Sunday, March 2, 2008
Jean-Luc Godard adored it, Pauline Kael despised it and MGM was so threatened by its success that they offered not one but two Greta Garbo films to answer it. Yet, for all of its power, Dishonored, the third collaboration from the legendary team of Josef Von Sternberg and Marlene Dietrich has hardly been seen by an entire generation due to Universal’s shameful mishandling of the old Paramount titles in its collection.
Dishonored was the follow up film to the wildly successful Morocco, a film that had introduced most American audiences to the stunning screen presence of Marlene Dietrich and the unmistakable cinematic styling of Von Sternberg. If the German produced The Blue Angel had announced them at the door a few years earlier, then Morocco had completely kicked it down and in 1931 Marlene Dietrich was threatening to overtake Garbo as the premiere European screen Goddess that American film fans were clamoring to see.
The third Dietrich and Von Sternberg film is a spy drama based loosely on the life of Mata-Hari. Dietrich portrays Marie, an Austrian prostitute renamed X-27 after she is inducted as a spy in the Austrian army to infiltrate the life of a certain Russian Colonel named Kranau, played by Victor Mclaglen.
The film is taken from a script by Von Sternberg and a playwright named Daniel Nathan Rubin but this is after all a Von Sternberg film so who really cares about the script? I was a bit surprised to see the script’s weaknesses being complained about in Kael’s original review as frankly when I am watching a Von Sternberg-Dietrich film the last thing I am thinking of is logic or plot progression. Von Sternberg’s films are some of the most thrilling visually one can experience and Marlene Dietrich is one of the great figures to ever appear on a screen so let the rather flimsy plot of Dishonored be dammed, this is a thrilling visual feast for the eyes that feels as inventive and fresh today as it did almost eighty years ago.
With the moody black and white photography of Oscar winning Lee Garmes, the near fetishistic and obsessive art direction by un-credited Oscar winner Hans Dreier and the jaw dropping costume designs for Dietrich by Travis Banton, Dishonored is a real top of the line production that is controlled at every turn by the fixated director and his overwhelmingly powerful muse.
Von Sternberg made a dozen or so films before he met Dietrich and a few after but today is it hard to imagine his lens without her. The two were one of the most thrilling and perfectly suited teams in Hollywood history and Dishonored is one of their major, if often overlooked, works. With its dreamlike super-impositions that connect nearly every scene and its strong feminist attitude, Dishonored must have felt absolutely shocking in its look and attitude to audience goers back in 1931.
Dietrich is particularly fascinating in this role and it is indeed one of the first that really gives notice on how great of an actress she really was. Attempting to build a character for Von Sternberg couldn’t have been easy but Marlene delivers a stirring one here, a woman totally convicted to her country, her countrymen and most importantly herself. While at times she is absolutely playing to Von Sternberg’s camera, one can almost hear him screaming at her behind the scenes, the film is at its most remarkable when she is allowed to be at her most subtle, as in the moments where she is sitting at her piano playing or pausing to lightly pet her cat who goes everywhere with her. Dishonored was the first film that allowed Marlene Dietrich the actress the truly come into her own, and that alone makes its current missing in action status all the more regretful.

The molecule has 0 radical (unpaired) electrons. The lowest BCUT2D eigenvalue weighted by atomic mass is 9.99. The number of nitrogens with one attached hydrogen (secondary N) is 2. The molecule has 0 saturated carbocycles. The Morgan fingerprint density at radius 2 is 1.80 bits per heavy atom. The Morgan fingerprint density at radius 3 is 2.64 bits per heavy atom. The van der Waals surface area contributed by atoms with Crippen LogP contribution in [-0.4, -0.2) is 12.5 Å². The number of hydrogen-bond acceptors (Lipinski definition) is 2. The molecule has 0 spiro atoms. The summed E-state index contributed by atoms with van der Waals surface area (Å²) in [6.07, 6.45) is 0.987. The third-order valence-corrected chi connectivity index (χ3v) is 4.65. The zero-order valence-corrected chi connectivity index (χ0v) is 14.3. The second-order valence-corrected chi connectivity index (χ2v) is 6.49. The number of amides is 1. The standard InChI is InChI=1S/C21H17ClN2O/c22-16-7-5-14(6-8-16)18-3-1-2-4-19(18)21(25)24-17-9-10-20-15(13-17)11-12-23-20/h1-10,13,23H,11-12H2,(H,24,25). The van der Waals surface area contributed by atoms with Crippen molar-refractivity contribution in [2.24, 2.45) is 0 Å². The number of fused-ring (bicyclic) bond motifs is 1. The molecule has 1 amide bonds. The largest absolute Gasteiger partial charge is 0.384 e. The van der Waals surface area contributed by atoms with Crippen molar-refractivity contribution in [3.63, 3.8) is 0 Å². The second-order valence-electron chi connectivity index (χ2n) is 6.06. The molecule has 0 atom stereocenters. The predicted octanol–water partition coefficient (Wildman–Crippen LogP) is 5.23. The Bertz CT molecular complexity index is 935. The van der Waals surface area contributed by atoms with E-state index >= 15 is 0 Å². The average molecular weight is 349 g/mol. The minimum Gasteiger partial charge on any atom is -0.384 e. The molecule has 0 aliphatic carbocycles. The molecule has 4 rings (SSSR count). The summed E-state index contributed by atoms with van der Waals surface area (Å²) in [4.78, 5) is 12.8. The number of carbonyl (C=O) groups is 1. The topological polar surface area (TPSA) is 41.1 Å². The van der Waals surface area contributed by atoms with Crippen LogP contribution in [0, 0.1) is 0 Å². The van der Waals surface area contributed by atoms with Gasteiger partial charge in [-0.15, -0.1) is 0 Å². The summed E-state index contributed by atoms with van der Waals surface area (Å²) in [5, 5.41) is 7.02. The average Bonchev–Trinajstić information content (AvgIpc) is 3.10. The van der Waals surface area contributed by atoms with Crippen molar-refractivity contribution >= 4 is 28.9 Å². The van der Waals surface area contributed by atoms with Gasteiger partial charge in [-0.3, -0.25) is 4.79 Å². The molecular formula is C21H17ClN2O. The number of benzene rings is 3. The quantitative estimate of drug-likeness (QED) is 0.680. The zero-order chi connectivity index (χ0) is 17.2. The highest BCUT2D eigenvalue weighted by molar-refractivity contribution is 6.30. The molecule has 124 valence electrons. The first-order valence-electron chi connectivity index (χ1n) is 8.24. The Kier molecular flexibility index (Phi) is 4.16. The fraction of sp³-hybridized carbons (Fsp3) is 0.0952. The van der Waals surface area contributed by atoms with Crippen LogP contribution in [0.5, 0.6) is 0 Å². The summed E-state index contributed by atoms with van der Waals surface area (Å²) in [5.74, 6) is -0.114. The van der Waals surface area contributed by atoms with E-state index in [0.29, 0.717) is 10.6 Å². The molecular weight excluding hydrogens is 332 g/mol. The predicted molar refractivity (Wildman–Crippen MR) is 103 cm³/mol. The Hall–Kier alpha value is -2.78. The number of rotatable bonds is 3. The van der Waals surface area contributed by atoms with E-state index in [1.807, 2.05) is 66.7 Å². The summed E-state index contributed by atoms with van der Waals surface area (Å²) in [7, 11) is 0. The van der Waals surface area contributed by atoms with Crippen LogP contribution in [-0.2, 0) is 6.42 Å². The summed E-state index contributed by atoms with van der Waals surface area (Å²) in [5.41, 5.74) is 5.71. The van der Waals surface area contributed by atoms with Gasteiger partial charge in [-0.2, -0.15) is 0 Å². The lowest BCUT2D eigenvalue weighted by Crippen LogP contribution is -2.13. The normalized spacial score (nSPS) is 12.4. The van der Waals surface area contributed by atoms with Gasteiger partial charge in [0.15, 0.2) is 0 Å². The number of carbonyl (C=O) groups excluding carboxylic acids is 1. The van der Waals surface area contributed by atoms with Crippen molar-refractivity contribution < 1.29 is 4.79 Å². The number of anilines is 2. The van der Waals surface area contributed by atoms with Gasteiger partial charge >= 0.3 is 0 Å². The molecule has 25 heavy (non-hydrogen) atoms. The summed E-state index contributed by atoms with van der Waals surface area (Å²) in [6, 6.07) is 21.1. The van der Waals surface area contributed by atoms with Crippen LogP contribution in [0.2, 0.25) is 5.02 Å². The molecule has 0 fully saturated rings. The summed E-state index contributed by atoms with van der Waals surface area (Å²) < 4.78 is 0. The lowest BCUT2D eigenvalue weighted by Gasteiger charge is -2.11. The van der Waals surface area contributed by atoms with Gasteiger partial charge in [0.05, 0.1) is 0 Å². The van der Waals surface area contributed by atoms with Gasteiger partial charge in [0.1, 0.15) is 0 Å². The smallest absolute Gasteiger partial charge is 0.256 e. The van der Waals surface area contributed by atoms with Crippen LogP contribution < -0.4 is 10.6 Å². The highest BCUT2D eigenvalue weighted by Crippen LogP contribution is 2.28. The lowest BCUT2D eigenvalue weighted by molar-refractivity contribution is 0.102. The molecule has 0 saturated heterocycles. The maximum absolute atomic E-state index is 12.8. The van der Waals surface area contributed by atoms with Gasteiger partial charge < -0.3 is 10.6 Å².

The rest of the cast manages to get devoured by Dietrich at nearly every turn so they hardly register. Kranau was originally supposed to be played by Gary Cooper, who wanted no more of Von Sternberg after Morocco, and it is a shame the role went to Mclaglen as Cooper was one of the few who could hold his own with Dietrich. Recognizable face Lew Cody does some good work in the film and is worth noting but the picture finally belongs completely to Dietrich, whether she is silently sitting in her apartment or posing as a dimwitted maid in the late part of the picture. Dishonored is a near one-woman show from the opening credits to its much discussed and rather shocking closing scene.
The film, which rather forcefully questions accepted political and sexual boundaries in nearly every scene, opened up to a surprisingly strong audience and critical reaction in the spring of 1931. The success of the film prompted Paramount to let Von Sternberg and Dietrich go even further into the strangeness with their follow up productions, Shanghai Express (1932), Blonde Venus (1932), The Scarlet Empress (1934) and The Devil Is A Woman (1935). MGM panicked when they saw Dishonored’s box office returns and sent Garbo quickly into production on the exceptional Susan Lennox: Her Rise and Fall in an attempt to show that the Swedish sphinx was as versatile as Dietrich. A year later Garbo would make her own X-27 film with Mata-Hari, a production that has nowhere near the power, style or innovation of Dishonored.
Dishonored appeared briefly on home video in the mid nineties as a part of the Marlene Dietrich collection on VHS and I believe Laserdisc. It has never had a DVD release in America although imports are available. The Blue Angel and The Scarlet Empress are both available as rather disappointing special editions from Kino and Criterion respectively and the other films, outside of Dishonored, are available in an affordable but bare bones Marlene Dietrich Signature Collection from Universal.